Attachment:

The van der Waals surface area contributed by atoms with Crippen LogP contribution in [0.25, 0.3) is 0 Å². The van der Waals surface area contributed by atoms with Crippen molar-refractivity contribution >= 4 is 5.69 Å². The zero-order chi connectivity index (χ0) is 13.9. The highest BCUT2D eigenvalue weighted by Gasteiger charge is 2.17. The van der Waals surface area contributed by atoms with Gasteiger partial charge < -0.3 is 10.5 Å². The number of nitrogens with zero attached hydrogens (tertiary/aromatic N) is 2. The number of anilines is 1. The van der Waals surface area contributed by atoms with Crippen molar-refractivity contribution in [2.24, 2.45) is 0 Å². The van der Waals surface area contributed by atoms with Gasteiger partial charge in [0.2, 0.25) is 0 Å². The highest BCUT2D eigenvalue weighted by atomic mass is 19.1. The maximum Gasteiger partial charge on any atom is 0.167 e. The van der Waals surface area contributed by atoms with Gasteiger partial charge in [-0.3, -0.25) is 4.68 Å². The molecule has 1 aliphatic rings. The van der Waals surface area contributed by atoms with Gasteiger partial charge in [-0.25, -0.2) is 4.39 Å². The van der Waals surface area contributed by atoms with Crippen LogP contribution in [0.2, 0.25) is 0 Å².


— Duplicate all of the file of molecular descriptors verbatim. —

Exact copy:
The van der Waals surface area contributed by atoms with Crippen LogP contribution in [0.25, 0.3) is 0 Å². The van der Waals surface area contributed by atoms with Crippen molar-refractivity contribution >= 4 is 5.69 Å². The zero-order chi connectivity index (χ0) is 13.9. The highest BCUT2D eigenvalue weighted by Gasteiger charge is 2.17. The van der Waals surface area contributed by atoms with Gasteiger partial charge < -0.3 is 10.5 Å². The number of nitrogens with zero attached hydrogens (tertiary/aromatic N) is 2. The number of anilines is 1. The van der Waals surface area contributed by atoms with Crippen molar-refractivity contribution in [2.24, 2.45) is 0 Å². The van der Waals surface area contributed by atoms with Gasteiger partial charge in [0.2, 0.25) is 0 Å². The highest BCUT2D eigenvalue weighted by atomic mass is 19.1. The maximum Gasteiger partial charge on any atom is 0.167 e. The van der Waals surface area contributed by atoms with Gasteiger partial charge in [-0.3, -0.25) is 4.68 Å². The molecule has 1 aliphatic rings. The van der Waals surface area contributed by atoms with Gasteiger partial charge in [-0.25, -0.2) is 4.39 Å². The van der Waals surface area contributed by atoms with Crippen LogP contribution in [0.2, 0.25) is 0 Å².